How to be Torah-abiding these days at Euromaidan in Ukraine

A very illuminating story on Jewish reaction to almost revolutionary events at Euromaidan in Kyiv, Ukraine has been presented in “Ukraine’s Unfinished Revolution Sparks Hope for Jews — Not Fear” at

The two completely opposite points of view – both by Jewish people – are offered.

One point of view is of young generation of Jews who are backing and actively participating in the fight for freedom of the country they live in. Those young Jews consider Ukraine their own country. They want to be Jewish in this country and they want to help this country to build a better world for everybody including themselves.

The other point of view is of Jewish religious establishment which wants for the Jews in diaspora to be isolated from the life of a country they live in, to be involved only in in the “Jewish affairs” whatever the establishment believes the affairs should be.

The point of view of young generation of Jews is presented at Euromaidan by Ukrainian Jewish girl talking into the camera, live from Kiev’s Independence Square:

“I want to let you know that lots of people who study Hebrew together with me are going to Euromaidan after classes every single day,” she said, referring to the protest movement that camped out for months on the square prior to its success in ousting the country’s president and his government on February 22. “My friends, my coworkers from the Jewish Channel go to the Maidan too… Here, at Euromaidan, it doesn’t matter which nationality you are.”

The other, Jewish-establishment point of view is presented by Rabbi Moshe Reuven Azman, one of the country’s several chief rabbis, who was calling on Kiev’s Jews to flee:

“I told my congregation to leave the city center or the city altogether and if possible the country too … I don’t want to tempt fate … but there are constant warnings concerning intentions to attack Jewish institutions.”

In my view, and I have been written extensively on the topic, the young Jews of Kyiv are right since they are following Torah guidance for the Jews as the Chosen to help building a better world everywhere where Jews live – in Israel and in Diaspora. I am not saying that the Jewish religious establishment doesn’t follow the Torah. What I am suggesting is the establishment follows just ritual, in-house narrow parts of the Torah guidance. They justify their approach by the fear of anti-Semitism. They believe that the harm of anti-Semitism may be avoided if the Jews would be invisible. But that is not the case.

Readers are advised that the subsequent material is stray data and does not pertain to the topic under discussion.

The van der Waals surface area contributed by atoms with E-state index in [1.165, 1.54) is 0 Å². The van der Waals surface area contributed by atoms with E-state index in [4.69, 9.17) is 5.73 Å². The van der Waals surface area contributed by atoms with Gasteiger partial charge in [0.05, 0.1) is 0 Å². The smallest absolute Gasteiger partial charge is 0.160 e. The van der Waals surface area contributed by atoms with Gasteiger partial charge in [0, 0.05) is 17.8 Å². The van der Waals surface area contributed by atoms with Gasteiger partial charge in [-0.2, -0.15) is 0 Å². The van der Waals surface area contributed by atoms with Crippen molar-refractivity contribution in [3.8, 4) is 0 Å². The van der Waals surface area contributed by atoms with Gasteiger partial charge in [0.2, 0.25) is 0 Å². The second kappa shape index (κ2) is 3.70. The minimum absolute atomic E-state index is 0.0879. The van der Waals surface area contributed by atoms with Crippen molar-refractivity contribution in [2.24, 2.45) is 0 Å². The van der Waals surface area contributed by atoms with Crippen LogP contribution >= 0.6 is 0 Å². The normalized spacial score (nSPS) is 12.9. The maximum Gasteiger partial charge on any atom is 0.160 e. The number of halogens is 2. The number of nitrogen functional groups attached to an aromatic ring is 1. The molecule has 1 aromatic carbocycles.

There are spiritual anti-Semites, and they are eternal anti-Semites – nothing could change their attitude toward Jews. Fortunately for us, they are in Gentile’s minority. The majority of Gentiles may not like the Jews since they wrongly believe the Jewish economic success is due to “robbing spiritually and economically” the gentiles. The only way to change their mind is to demonstrate by real actions that the Jews in a Gentile’s country are working and fighting together with the Gentiles to create a “better world” in their country – a better world for everybody, and this better world is based on Torah-based guidance for national and individual freedoms with equal opportunities for everybody.

And the actions of young Jews at Euromaidan in Kyiv are doing precisely that – they are demonstrating that the Jews want to build a better Ukrainian world together with the entire county, that the Jews are not separating themselves from the Ukrainians.


About the Author
Vladimir Minkov graduated from the Naval Engineering Academy in the former Soviet Union, served in the Soviet Navy and there received his Ph.D. At the end of 1970s he immigrated to America where democracy and the Judeo-Christian spirituality of this country made it possible for him to actively defend both his scientific and spiritual ideas. In the USA he has found the place for his scientific public work in the spiritual realm of One God and Torah.